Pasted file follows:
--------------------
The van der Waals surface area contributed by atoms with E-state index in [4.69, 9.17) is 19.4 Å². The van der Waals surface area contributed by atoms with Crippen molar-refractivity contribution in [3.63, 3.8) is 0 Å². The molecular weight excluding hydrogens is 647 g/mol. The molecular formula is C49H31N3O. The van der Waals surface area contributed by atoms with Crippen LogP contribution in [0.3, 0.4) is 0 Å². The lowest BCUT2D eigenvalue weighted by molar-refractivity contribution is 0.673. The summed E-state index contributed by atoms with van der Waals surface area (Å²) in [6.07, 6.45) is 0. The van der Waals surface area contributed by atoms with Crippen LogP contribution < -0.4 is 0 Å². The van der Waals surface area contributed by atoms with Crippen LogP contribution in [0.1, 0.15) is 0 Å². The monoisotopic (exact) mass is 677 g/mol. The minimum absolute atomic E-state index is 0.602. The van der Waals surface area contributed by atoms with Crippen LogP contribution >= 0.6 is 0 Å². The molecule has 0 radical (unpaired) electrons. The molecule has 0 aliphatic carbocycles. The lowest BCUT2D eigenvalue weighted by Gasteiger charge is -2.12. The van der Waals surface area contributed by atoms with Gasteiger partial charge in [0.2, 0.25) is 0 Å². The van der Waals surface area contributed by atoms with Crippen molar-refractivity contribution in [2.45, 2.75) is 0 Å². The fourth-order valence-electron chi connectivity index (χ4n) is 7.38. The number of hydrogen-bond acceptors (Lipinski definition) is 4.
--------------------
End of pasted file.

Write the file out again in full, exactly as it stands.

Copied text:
The van der Waals surface area contributed by atoms with E-state index in [4.69, 9.17) is 19.4 Å². The van der Waals surface area contributed by atoms with Crippen molar-refractivity contribution in [3.63, 3.8) is 0 Å². The molecular weight excluding hydrogens is 647 g/mol. The molecular formula is C49H31N3O. The van der Waals surface area contributed by atoms with Crippen LogP contribution in [0.3, 0.4) is 0 Å². The lowest BCUT2D eigenvalue weighted by molar-refractivity contribution is 0.673. The summed E-state index contributed by atoms with van der Waals surface area (Å²) in [6.07, 6.45) is 0. The van der Waals surface area contributed by atoms with Crippen LogP contribution < -0.4 is 0 Å². The van der Waals surface area contributed by atoms with Crippen LogP contribution in [0.1, 0.15) is 0 Å². The monoisotopic (exact) mass is 677 g/mol. The minimum absolute atomic E-state index is 0.602. The van der Waals surface area contributed by atoms with Crippen LogP contribution >= 0.6 is 0 Å². The molecule has 0 radical (unpaired) electrons. The molecule has 0 aliphatic carbocycles. The lowest BCUT2D eigenvalue weighted by Gasteiger charge is -2.12. The van der Waals surface area contributed by atoms with Gasteiger partial charge in [0.2, 0.25) is 0 Å². The van der Waals surface area contributed by atoms with Crippen molar-refractivity contribution in [2.45, 2.75) is 0 Å². The fourth-order valence-electron chi connectivity index (χ4n) is 7.38. The number of hydrogen-bond acceptors (Lipinski definition) is 4.